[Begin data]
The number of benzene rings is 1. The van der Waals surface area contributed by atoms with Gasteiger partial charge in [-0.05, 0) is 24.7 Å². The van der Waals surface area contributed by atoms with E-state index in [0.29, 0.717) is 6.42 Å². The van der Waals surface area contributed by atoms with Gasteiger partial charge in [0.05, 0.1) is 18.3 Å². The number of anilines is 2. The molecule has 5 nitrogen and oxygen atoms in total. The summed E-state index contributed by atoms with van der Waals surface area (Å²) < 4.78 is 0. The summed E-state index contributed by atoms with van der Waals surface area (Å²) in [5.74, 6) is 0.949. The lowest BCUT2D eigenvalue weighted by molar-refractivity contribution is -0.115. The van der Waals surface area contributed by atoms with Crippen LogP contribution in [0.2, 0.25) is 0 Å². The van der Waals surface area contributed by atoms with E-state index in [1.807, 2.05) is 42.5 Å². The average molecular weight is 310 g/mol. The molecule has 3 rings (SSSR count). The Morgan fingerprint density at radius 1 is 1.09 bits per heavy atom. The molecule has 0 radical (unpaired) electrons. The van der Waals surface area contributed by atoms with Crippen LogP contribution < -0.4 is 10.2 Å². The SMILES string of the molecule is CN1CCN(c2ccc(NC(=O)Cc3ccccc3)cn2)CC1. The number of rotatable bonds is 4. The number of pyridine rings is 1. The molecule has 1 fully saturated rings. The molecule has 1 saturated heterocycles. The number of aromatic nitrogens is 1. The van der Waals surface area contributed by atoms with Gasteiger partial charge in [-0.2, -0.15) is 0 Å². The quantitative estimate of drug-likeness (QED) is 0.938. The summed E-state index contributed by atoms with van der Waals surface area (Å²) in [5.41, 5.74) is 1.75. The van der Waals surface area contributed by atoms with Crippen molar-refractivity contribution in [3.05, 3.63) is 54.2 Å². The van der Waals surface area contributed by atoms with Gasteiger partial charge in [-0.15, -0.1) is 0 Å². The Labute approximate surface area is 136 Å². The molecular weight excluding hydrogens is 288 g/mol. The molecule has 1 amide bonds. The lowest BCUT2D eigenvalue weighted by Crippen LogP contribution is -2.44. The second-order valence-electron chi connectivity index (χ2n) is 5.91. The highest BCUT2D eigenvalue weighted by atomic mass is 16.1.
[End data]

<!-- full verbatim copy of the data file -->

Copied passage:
The number of benzene rings is 1. The van der Waals surface area contributed by atoms with Gasteiger partial charge in [-0.05, 0) is 24.7 Å². The van der Waals surface area contributed by atoms with E-state index in [0.29, 0.717) is 6.42 Å². The van der Waals surface area contributed by atoms with Gasteiger partial charge in [0.05, 0.1) is 18.3 Å². The number of anilines is 2. The molecule has 5 nitrogen and oxygen atoms in total. The summed E-state index contributed by atoms with van der Waals surface area (Å²) < 4.78 is 0. The summed E-state index contributed by atoms with van der Waals surface area (Å²) in [5.74, 6) is 0.949. The lowest BCUT2D eigenvalue weighted by molar-refractivity contribution is -0.115. The van der Waals surface area contributed by atoms with Crippen LogP contribution in [0.2, 0.25) is 0 Å². The van der Waals surface area contributed by atoms with E-state index in [1.807, 2.05) is 42.5 Å². The average molecular weight is 310 g/mol. The molecule has 3 rings (SSSR count). The Morgan fingerprint density at radius 1 is 1.09 bits per heavy atom. The molecule has 0 radical (unpaired) electrons. The van der Waals surface area contributed by atoms with Crippen LogP contribution < -0.4 is 10.2 Å². The SMILES string of the molecule is CN1CCN(c2ccc(NC(=O)Cc3ccccc3)cn2)CC1. The number of rotatable bonds is 4. The number of pyridine rings is 1. The molecule has 1 fully saturated rings. The molecule has 1 saturated heterocycles. The number of aromatic nitrogens is 1. The van der Waals surface area contributed by atoms with Gasteiger partial charge in [-0.2, -0.15) is 0 Å². The quantitative estimate of drug-likeness (QED) is 0.938. The summed E-state index contributed by atoms with van der Waals surface area (Å²) in [5.41, 5.74) is 1.75. The van der Waals surface area contributed by atoms with Crippen molar-refractivity contribution in [3.05, 3.63) is 54.2 Å². The van der Waals surface area contributed by atoms with Gasteiger partial charge in [-0.15, -0.1) is 0 Å². The Labute approximate surface area is 136 Å². The molecular weight excluding hydrogens is 288 g/mol. The molecule has 1 amide bonds. The lowest BCUT2D eigenvalue weighted by Crippen LogP contribution is -2.44. The second-order valence-electron chi connectivity index (χ2n) is 5.91. The highest BCUT2D eigenvalue weighted by atomic mass is 16.1.